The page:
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Vail Valley Voices: Set kids up for success

If you are reading this article, you have probably heard the concerns in Colorado, and in our communities, about the increase in marijuana use by our children, specifically in the middle school and high school ages.

In fact, marijuana use by Eagle County teenagers is higher than national averages.

According to the 2009 Healthy Kids Colorado Survey, 29.2 percent of our Eagle County 12th-graders admitted using marijuana in their lifetime.



With the great debate about medical marijuana looming, other drugs are often overlooked in conversation. Eagle County High School students, according to the 2009 survey, are using cocaine and ecstasy at rates greater than national averages.

Let us not forget that one of the most dangerous (and legal if over 21 years of age) drugs is alcohol. Twenty-nine percent of our youth are reporting that they had their first drink (other than a few sips) when they were 13-14 years old, according to the 2009 survey.



The Eagle River Youth Coalition, a local non-profit organization, has recently completed the 2011 survey, with results expected in the spring of 2012. I hope that drug and alcohol use by our youth is less than the 2009 numbers, but I am concerned that the results will still be troubling.

Why the concern? The answer to this is multifold. Part of the concern is the biological and physiological youth development. Children are learning how to function in society while their young brains are in various developmental phases.

The introduction of drugs into their bodies negatively impacts their ability to learn, develop skills necessary to succeed, make good decisions, and is dangerous. The hard lessons with substance abuse is not only short term, but the long term effects can be just as damaging, if not worse in some cases. The poor decisions that youth seem to be making today not only negatively impacts their safety and reduces their learning capabilities, it holds a high potential for impacting future opportunities such as which college they may be admitted to or what employment opportunities are available to them.



Drugs (including marijuana) and alcohol impairs a person’s judgment and also their ability to divide attention (multitask). Drug use limits learning in school, impairs ability to drive motor vehicles (car crashes are leading causes of death for teenagers), and contributes to risky behavior, such as unwanted and underage sexual encounters.

Making the right decisions early in life, when the brain is developing, is paramount to children learning social skills and the difference between right and wrong. Introduction of chemical substances into these young bodies makes their decisions even more difficult and challenging.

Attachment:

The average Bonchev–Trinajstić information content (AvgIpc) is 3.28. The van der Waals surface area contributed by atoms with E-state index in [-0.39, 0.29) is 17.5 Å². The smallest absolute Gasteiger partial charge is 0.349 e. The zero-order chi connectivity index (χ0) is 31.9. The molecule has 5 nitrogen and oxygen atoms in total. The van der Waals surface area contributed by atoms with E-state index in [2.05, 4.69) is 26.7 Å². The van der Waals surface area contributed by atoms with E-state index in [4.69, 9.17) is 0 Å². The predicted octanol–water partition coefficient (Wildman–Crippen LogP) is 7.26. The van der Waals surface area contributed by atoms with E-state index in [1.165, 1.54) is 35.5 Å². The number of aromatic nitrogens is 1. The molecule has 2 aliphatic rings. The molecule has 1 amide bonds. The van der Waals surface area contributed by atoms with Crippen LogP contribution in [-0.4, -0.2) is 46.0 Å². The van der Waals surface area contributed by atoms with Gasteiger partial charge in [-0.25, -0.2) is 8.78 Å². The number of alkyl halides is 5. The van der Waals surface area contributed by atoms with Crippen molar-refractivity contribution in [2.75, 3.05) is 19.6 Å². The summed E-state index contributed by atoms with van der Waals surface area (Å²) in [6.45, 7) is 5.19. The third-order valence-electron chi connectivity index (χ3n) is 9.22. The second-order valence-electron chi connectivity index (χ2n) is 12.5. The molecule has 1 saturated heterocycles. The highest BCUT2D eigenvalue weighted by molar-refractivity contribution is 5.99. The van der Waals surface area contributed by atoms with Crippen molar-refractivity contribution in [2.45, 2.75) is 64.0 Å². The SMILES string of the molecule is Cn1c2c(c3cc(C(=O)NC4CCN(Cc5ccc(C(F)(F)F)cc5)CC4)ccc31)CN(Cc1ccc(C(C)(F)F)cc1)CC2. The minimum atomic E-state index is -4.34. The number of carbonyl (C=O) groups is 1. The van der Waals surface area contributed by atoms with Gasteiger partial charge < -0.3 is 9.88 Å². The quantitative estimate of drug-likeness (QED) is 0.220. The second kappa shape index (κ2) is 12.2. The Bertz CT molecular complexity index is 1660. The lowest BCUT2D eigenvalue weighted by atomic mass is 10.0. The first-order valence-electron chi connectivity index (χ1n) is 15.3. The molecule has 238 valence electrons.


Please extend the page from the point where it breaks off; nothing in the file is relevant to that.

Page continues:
How do we fix the problem of underage alcohol consumption and drug use? This is a huge question and has been addressed through many means such as laws, driver license suspensions, school sanctions, professional counseling, Drug Abuse Resistance Educationand many other excellent programs.

But the bottom line is that we as a community are still failing. How do we get there?

The answer is clear: You! Data have shown that teenagers are using drugs at higher rates than in the past, specifically marijuana, if it is accessible and acceptable.

As a community, let’s say no to the use of these drugs and set a positive example. Stopping the support of illegal drug use will make the statement that this behavior is not acceptable and thus, we make the drugs less accessible to our youth. However, this is simply the first step.

The second step is to actively support our youth by volunteering our time. There are so many excellent programs and mentorship opportunities that we as adults and leaders can get involved in that will help.

One key to actively participating in our community is to be involved in and support programs that support our youth. Some of these are: Eagle River Youth Coalition, school youth groups such as the Eagle Valley High School Devils Against Drinking and Drugs Club, SOS Outreach, WECMRD athletic programs, church youth groups, and so many more.

I challenge every adult in our community to take a couple hours, at the minimum, out of your weekly schedules to mentor, teach and lead our youth. Be a volunteer, be a coach, be a mentor, be a teacher, share a meal with a group of teenagers, talk to them, lead, be a friend!

There are many kids out there who are struggling with alcohol and drug addictions, and many more who are facing temptations.

You could be the one who helps keep them stay healthy or get back on the right path, and you can set these young boys and girls up for success by providing them the guidance and support to become productive members of our community.

I have one more challenge. This challenge is for the youth of our community who are abstaining from illegal drug and alcohol use. It’s important to acknowledge that the majority of our youth are making excellent decisions by staying away from drugs and alcohol, studying hard, and working to become future leaders.

For those youth who are doing the right thing, I challenge each of you to make a positive difference in the lives of your peers who are struggling. Be a positive role model, be a mentor, be a volunteer, be a friend, encourage participation in clubs-athletics, and continue to lead by example!

Robert Ticer, M.Ed., is an executive board member of the Eagle River Youth Coalition, youth sports coach, and Avon’s police chief.


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